1. Witness to Hope by George Weigel – The first part of Weigel’s monumental biography of Pope St. John Paul II, Witness to Hope came out in 1999, before John Paul II’s 2005 death.  The book is enormous (over 900 pages, and I read the first edition, not the one with a new Preface and Afterward), but essential if you want a complete picture of John Paul the Great.  One of the best biographies I have ever read.  Well worth the work that went into reading it. 
  1. The End and the Beginning by George Weigel – This is the sequel to Witness to Hope, but it is more than a sequel. Yes, it covers the life of John Paul II from 2000 (where Witness to Hope ended) through his death in 2005, but it also reexamines John Paul’s war against communism, or rather the communists’ war against him, thanks to the opening of Soviet archives.  The communism section is part one and the rest of John Paul’s biography is part two.  The third part offers Weigel’s reflections on the successes and failures of John Paul’s papacy.  Engaging and informative.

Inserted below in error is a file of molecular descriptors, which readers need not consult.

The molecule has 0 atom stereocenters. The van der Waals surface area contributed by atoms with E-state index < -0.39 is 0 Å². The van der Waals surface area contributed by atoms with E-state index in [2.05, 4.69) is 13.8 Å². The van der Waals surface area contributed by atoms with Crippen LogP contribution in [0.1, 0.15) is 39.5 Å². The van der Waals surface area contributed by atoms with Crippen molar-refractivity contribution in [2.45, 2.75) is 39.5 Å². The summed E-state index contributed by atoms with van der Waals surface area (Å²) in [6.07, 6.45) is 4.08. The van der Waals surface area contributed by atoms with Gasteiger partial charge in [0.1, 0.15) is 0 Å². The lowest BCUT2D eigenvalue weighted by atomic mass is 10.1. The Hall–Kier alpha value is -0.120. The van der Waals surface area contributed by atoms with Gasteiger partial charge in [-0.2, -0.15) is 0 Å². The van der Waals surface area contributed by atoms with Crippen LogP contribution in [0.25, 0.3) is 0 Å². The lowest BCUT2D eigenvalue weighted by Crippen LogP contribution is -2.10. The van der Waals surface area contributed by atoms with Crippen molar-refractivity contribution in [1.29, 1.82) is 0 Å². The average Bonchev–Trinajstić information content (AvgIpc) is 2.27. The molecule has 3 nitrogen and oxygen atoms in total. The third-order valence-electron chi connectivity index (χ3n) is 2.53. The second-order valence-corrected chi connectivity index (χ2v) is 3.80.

1. The True Confessions of Charlotte Doyle by Avi – This one is written for younger readers, but it was exciting nonetheless.  I won’t spoil anything about the plot, but I will quote you the opening sentences, just to whet your appetite: “Not every thirteen-year old girl is accused of murder, brought to trial, and found guilty.  But I was just such a girl. . .”  Grabs ya, no?  I wasn’t too fond of how the book ends, but the rest of it was great!